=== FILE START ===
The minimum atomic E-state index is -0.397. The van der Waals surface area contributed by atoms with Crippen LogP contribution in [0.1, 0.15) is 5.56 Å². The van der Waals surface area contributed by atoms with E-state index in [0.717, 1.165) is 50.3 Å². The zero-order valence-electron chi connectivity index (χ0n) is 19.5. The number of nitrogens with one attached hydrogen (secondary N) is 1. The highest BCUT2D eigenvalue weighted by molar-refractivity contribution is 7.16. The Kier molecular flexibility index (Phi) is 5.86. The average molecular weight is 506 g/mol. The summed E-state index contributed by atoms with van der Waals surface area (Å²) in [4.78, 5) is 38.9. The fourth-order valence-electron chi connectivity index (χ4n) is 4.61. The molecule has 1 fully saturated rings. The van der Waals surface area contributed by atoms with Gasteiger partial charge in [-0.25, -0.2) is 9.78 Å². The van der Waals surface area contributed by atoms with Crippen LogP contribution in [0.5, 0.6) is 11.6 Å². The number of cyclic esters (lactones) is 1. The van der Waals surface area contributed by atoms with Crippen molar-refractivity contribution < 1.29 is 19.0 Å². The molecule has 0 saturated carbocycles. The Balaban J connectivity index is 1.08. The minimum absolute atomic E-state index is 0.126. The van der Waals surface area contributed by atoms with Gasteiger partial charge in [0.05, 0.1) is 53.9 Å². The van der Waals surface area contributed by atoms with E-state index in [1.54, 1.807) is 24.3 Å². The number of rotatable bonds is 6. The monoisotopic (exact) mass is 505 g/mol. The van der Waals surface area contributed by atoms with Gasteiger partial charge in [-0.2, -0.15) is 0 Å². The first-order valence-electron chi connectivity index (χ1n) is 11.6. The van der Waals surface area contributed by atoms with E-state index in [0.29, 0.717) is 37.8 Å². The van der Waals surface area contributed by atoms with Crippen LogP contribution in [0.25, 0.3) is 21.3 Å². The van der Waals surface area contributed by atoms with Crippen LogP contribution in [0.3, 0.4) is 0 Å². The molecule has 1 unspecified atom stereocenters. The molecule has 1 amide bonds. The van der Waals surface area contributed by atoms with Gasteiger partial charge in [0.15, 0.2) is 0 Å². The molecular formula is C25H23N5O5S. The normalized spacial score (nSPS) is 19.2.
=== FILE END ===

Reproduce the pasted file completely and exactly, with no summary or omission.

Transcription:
The minimum atomic E-state index is -0.397. The van der Waals surface area contributed by atoms with Crippen LogP contribution in [0.1, 0.15) is 5.56 Å². The van der Waals surface area contributed by atoms with E-state index in [0.717, 1.165) is 50.3 Å². The zero-order valence-electron chi connectivity index (χ0n) is 19.5. The number of nitrogens with one attached hydrogen (secondary N) is 1. The highest BCUT2D eigenvalue weighted by molar-refractivity contribution is 7.16. The Kier molecular flexibility index (Phi) is 5.86. The average molecular weight is 506 g/mol. The summed E-state index contributed by atoms with van der Waals surface area (Å²) in [4.78, 5) is 38.9. The fourth-order valence-electron chi connectivity index (χ4n) is 4.61. The molecule has 1 fully saturated rings. The van der Waals surface area contributed by atoms with Gasteiger partial charge in [-0.25, -0.2) is 9.78 Å². The van der Waals surface area contributed by atoms with Crippen LogP contribution in [0.5, 0.6) is 11.6 Å². The number of cyclic esters (lactones) is 1. The van der Waals surface area contributed by atoms with Crippen molar-refractivity contribution < 1.29 is 19.0 Å². The molecule has 0 saturated carbocycles. The Balaban J connectivity index is 1.08. The minimum absolute atomic E-state index is 0.126. The van der Waals surface area contributed by atoms with Gasteiger partial charge in [0.05, 0.1) is 53.9 Å². The van der Waals surface area contributed by atoms with E-state index in [1.54, 1.807) is 24.3 Å². The number of rotatable bonds is 6. The monoisotopic (exact) mass is 505 g/mol. The van der Waals surface area contributed by atoms with Gasteiger partial charge in [-0.2, -0.15) is 0 Å². The first-order valence-electron chi connectivity index (χ1n) is 11.6. The van der Waals surface area contributed by atoms with E-state index in [0.29, 0.717) is 37.8 Å². The van der Waals surface area contributed by atoms with Crippen LogP contribution in [0.25, 0.3) is 21.3 Å². The van der Waals surface area contributed by atoms with Crippen LogP contribution in [0.3, 0.4) is 0 Å². The molecule has 1 unspecified atom stereocenters. The molecule has 1 amide bonds. The van der Waals surface area contributed by atoms with Gasteiger partial charge in [0.15, 0.2) is 0 Å². The molecular formula is C25H23N5O5S. The normalized spacial score (nSPS) is 19.2.